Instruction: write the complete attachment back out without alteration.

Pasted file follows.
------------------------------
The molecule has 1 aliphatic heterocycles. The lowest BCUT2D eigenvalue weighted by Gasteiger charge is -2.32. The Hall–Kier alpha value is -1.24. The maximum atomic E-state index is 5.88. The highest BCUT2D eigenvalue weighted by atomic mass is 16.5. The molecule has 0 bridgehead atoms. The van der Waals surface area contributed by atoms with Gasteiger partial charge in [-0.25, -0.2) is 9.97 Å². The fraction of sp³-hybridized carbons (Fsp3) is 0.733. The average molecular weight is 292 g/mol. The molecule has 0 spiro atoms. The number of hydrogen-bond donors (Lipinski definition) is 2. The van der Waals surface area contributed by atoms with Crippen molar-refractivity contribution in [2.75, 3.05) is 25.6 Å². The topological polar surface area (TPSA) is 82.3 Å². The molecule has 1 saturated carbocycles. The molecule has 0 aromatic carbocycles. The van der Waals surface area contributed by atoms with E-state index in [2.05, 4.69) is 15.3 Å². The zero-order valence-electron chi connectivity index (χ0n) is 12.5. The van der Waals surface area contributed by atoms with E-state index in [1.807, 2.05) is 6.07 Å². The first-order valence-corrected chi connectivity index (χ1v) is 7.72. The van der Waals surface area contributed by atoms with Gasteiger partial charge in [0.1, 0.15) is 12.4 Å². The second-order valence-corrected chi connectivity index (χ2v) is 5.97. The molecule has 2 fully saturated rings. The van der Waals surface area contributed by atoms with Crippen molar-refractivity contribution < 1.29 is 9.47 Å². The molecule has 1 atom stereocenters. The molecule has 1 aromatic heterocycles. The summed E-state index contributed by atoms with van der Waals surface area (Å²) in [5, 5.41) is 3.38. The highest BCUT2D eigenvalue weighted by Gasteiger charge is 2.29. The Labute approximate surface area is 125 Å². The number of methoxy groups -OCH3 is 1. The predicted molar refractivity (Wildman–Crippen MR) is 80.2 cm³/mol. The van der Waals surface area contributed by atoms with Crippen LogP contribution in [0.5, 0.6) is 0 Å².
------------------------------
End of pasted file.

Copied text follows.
The molecule has 1 aliphatic heterocycles. The lowest BCUT2D eigenvalue weighted by Gasteiger charge is -2.32. The Hall–Kier alpha value is -1.24. The maximum atomic E-state index is 5.88. The highest BCUT2D eigenvalue weighted by atomic mass is 16.5. The molecule has 0 bridgehead atoms. The van der Waals surface area contributed by atoms with Gasteiger partial charge in [-0.25, -0.2) is 9.97 Å². The fraction of sp³-hybridized carbons (Fsp3) is 0.733. The average molecular weight is 292 g/mol. The molecule has 0 spiro atoms. The number of hydrogen-bond donors (Lipinski definition) is 2. The van der Waals surface area contributed by atoms with Crippen molar-refractivity contribution in [2.75, 3.05) is 25.6 Å². The topological polar surface area (TPSA) is 82.3 Å². The molecule has 1 saturated carbocycles. The molecule has 0 aromatic carbocycles. The van der Waals surface area contributed by atoms with E-state index in [2.05, 4.69) is 15.3 Å². The zero-order valence-electron chi connectivity index (χ0n) is 12.5. The van der Waals surface area contributed by atoms with E-state index in [1.807, 2.05) is 6.07 Å². The first-order valence-corrected chi connectivity index (χ1v) is 7.72. The van der Waals surface area contributed by atoms with Gasteiger partial charge in [0.1, 0.15) is 12.4 Å². The second-order valence-corrected chi connectivity index (χ2v) is 5.97. The molecule has 2 fully saturated rings. The van der Waals surface area contributed by atoms with Crippen molar-refractivity contribution < 1.29 is 9.47 Å². The molecule has 1 atom stereocenters. The molecule has 1 aromatic heterocycles. The summed E-state index contributed by atoms with van der Waals surface area (Å²) in [5, 5.41) is 3.38. The highest BCUT2D eigenvalue weighted by Gasteiger charge is 2.29. The Labute approximate surface area is 125 Å². The number of methoxy groups -OCH3 is 1. The predicted molar refractivity (Wildman–Crippen MR) is 80.2 cm³/mol. The van der Waals surface area contributed by atoms with Crippen LogP contribution in [0.5, 0.6) is 0 Å².